The Jewelry of the Georgian Era

Posted by Nalin Singapuri on

"Modern" is a bit tongue in cheek when your jewelry is inspired by history. I've been hard at work cleaning up our modern collection and its subsets, and I want to walk a bit through the periods we represent.

Specifically today I want to talk about the Georgian era in general and dive into Georgian fashion, and some of the Georgian jewelry trends represented in our collection.


The Georgian Era

1714-1837 - Reign of the 4 Georges - and one unfortunate William

George was a good name. So good a name that four successive kings: George I, George II, George III and George IV - all went with it. The reigns of the King Georges began in 1714 and lasted until 1830. The short reign of King William IV (who ruled from 1830 to 1837) - because he was not named George but definitely does not look like a Victoria - is usually bundled in with the Georges for good measure. 

Illustrated in the pictures of Kings above: wig to powdered wig to natural hair, square toed to rounded to floral motif shoes, increasingly elaborate clothing, an inherited horse pendant and necklace.

It should be noted that though the naming of the era favors English monarchy, the fashions are stateless. Georgian jewelry was a worldwide trend with styles originating in Europe, the Americas, Russia, and Elsewhere.


Georgian Fashion

Duchess Of Newcastle Georgian Earrings
Duchess Of Newcastle Earrings
Trends and movements and fashion proper was alive and well in Georgian England. Jewelry styles, stones, cuts and finishes came in and out of vogue. Often styles spread from Paris to London to the Americas and back again - or sometimes vice versa.

An 18th century rose-cut diamond pendant of Girandole design, set throughout with foiled rose-cut diamonds, in a later fitted case
18th century rose-cut diamond pendant. Via Christies.
Regal and elaborate, jewelry during Georgian times was an accessory for the wealthy. Heirloom jewelry sets - in the most literal sense of the term - were a way to accumulate wealth. A family matriarch might have matching earrings, necklace, tiara, pin, bracelets and comb that had been passed down and grown for a few generations.


Georgian Jewelry

Duchess Of Newcastle Georgian Earrings
18th Century Pearl and Gem Set. Via Sothebys.
Goldsmithing is transformed and changed as industrial inventions - such as the rolling mill - automate away tasks. Everything is still handmade but with a sense of precision crafting that is omnipresent in todays products. Additionally increasingly jewelry does not involve gold. Steel, copper, iron and zinc alloys are represented in period works.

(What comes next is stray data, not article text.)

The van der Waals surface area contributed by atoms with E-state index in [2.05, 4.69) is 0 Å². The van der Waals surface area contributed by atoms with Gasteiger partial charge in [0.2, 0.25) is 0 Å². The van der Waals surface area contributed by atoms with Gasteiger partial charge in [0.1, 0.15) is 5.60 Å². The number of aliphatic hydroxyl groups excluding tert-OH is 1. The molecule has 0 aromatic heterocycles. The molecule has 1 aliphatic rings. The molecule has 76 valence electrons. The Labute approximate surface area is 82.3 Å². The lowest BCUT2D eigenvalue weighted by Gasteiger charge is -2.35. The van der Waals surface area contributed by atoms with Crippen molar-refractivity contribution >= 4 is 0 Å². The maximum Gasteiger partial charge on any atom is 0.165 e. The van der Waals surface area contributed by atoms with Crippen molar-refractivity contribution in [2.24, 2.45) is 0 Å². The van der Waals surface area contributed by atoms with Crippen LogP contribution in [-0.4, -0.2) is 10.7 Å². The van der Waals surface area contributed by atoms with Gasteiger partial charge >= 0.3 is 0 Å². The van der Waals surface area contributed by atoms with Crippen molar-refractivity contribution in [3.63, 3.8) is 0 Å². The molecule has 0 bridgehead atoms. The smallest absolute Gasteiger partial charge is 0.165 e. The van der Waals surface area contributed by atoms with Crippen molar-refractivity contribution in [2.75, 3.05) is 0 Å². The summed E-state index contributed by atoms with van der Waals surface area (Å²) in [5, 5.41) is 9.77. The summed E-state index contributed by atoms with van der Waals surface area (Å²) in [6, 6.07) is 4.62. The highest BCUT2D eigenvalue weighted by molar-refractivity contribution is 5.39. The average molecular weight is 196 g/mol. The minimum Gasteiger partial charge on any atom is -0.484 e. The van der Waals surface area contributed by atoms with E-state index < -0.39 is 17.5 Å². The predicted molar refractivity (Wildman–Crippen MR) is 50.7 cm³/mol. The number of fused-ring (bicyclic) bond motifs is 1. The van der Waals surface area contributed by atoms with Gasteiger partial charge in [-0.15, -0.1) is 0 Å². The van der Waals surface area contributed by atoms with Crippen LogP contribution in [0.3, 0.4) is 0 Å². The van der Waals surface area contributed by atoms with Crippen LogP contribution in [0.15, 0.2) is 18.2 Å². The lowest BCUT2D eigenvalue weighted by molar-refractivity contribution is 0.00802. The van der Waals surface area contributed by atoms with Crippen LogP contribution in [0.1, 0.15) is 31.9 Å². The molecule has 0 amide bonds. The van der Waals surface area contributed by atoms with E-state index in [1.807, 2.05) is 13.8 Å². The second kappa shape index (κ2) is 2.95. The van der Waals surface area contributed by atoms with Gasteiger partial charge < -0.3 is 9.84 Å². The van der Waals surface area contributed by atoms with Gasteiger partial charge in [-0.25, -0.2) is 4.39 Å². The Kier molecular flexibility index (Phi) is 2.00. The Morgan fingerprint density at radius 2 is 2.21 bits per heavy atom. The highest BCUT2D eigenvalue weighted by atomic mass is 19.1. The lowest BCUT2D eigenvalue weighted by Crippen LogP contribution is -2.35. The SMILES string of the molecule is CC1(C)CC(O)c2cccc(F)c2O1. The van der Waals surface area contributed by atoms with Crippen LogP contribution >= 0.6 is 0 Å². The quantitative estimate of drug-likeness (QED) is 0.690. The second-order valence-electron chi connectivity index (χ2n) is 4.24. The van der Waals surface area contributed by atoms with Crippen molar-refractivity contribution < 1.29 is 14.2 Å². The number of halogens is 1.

Georgian Diamond Stud Earrings
Georgian Diamond Stud Earrings
All of Europe has been in colonization mode for about 100 years at the start of the era. The huge wealth disparity between various nations and thats payed off handsomely for Europeans. During the Georgian period trade routes were established in Africa and started to bring in an abundance of amethyst, diamonds, emeralds, rubies and topaz which in turn helps to drive jewelry design.

18th Century Chanterlaine ©️ Victoria and Albert Museum, London
18th Century Chatelaine.
©️ Victoria and Albert Museum, London.
Jewelry was largely utilitarian. Watches were a huge focus. Ladies wore a variety of pieces familiar to us modern folk such as earrings, necklaces, bracelets, rings and cameos. They also wore some items less common today: Chatelaines (belt chains) replaced the handbag for a bit. Lapel pins were common.

Notable Trends:

  • Openwork airy settings.
  • Elaborate goldsmithing. Extensive use of filigree and granule work.
  • Oversized gemstones. Hand-faceted with large spaces and sharp angles.


Georgian Citrine & Pearl Earrings
Georgian Citrine & Pearl Earrings

Georgian Jewelry Today

Because of their age antique Georgian Era pieces are rare outside of museums. Most jewelry from the era has been recycled by jewelers for its gems or metals. As a result, Georgian jewelry is valuable and often fetches high prices at auction. The museums Georgian jewelry collection represents contemporary handmade reproductions at a more affordable price point.


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  • What a great surprise!!! I love the Museum of Jewelry and saved your catalogs I received (by regular mail) years ago (they’ve moved twice with me. Thanks for sending me this.

    B. Stidman on

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